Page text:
‘I have a story to tell you, it happened long ago. I’m doing it like this so you know I’m alright, so don’t worry when you see me out there at sea in the past. Wouldn’t want to think that the tiger could actually eat me!’
Despite the rather pointless present day opening which kills any overall tension on Pi’s journey at sea, a thing films like to do for a reason I’ve yet to gather, Life Of Pi gets a lot right. It slowly builds up the character of Pi who ends up shipwrecked at sea with a tiger, a problem with zoo transportation at sea, and once we get to the main event we see a character who’s lost it all. And might end up as cat food. But Pi has strong survival skills as he clings on to hope. The tiger doesn’t suddenly become all cuddly, and instead Pi must train the wild animal. For a film which provides for all ages, it’s refreshing to sea the animals act like animals. They scratch, they bite and they eat each other. No Lion and Meerkat relationship here, not until it has to do the whole character progression shtick. But thankfully this progression doesn’t feel too forced.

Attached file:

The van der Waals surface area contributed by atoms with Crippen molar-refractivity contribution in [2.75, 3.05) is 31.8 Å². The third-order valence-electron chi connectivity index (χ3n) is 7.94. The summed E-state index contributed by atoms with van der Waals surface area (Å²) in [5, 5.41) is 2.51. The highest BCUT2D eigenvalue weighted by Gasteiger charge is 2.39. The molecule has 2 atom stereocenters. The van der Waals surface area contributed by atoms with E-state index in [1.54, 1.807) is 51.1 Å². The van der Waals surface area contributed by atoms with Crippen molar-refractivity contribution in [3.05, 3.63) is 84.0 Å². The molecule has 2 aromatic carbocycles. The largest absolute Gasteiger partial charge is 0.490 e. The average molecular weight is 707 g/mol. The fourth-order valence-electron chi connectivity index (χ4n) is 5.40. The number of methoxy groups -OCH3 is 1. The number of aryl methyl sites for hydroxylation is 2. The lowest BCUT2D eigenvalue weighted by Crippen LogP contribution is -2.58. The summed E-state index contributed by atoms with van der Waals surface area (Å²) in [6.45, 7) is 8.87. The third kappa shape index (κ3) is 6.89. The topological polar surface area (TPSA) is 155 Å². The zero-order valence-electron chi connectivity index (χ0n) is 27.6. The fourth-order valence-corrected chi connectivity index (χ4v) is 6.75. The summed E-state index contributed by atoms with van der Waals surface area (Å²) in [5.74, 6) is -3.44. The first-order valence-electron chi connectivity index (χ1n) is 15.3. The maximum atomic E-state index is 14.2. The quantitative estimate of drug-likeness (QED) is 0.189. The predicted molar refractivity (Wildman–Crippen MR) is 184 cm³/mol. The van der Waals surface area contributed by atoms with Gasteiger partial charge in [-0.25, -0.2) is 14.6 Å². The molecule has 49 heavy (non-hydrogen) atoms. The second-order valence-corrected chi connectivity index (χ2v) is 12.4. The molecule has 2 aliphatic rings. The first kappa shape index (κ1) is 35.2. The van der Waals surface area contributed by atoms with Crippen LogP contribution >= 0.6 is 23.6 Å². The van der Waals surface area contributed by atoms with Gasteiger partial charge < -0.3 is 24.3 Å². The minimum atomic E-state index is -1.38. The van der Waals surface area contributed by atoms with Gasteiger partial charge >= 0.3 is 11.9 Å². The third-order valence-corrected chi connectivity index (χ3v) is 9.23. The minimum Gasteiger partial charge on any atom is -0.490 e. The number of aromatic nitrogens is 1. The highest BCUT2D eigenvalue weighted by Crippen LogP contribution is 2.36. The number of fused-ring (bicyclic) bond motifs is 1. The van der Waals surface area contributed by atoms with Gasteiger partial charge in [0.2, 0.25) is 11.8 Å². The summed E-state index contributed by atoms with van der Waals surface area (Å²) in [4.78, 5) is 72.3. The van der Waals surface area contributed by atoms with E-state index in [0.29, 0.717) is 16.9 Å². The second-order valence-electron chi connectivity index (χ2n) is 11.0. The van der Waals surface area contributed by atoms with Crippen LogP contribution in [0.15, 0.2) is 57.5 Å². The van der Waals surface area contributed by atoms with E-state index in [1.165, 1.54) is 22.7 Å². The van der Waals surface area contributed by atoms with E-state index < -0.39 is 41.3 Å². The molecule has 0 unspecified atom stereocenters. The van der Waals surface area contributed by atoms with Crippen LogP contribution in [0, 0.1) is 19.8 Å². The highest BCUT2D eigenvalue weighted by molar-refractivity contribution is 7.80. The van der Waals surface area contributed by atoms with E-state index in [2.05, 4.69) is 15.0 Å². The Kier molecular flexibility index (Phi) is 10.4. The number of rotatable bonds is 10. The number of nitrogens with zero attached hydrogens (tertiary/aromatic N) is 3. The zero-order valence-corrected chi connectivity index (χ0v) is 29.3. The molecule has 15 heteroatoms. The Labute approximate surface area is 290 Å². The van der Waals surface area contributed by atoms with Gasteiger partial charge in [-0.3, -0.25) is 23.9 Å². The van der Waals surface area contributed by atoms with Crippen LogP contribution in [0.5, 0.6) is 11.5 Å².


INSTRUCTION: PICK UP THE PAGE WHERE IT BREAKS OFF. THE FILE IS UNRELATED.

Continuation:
It’s remarkable how they can keep such a long sea voyage between human and animal on such a tiny boat so interesting. The stunning scenery helps as it makes great use of sea reflections and night-time visionary, giving it a dream like quality. It feels like the voyage is always moving, even when not a whole lot happens when you break it down into pieces. The feeling of padding and film dragging doesn’t come till the very end which is away from all the wonder of Pi’s predicament, and instead provides a long-winded discussion on stories which feels wrenched in to try to provide some purpose to the whole thing. A story of human/animal relationships and survival should be good enough for most, but it insists on being cocky with varying story choices which pops up without any of the style and charm seen in the rest of the movie.
Life Of Pi is a grand journey and a visual delight. If it kept the present out of proceedings this would be the shipwreck of a lifetime. But shipwrecks must always contain something tragic. Remember, Wilson? Wilsoooon!!!!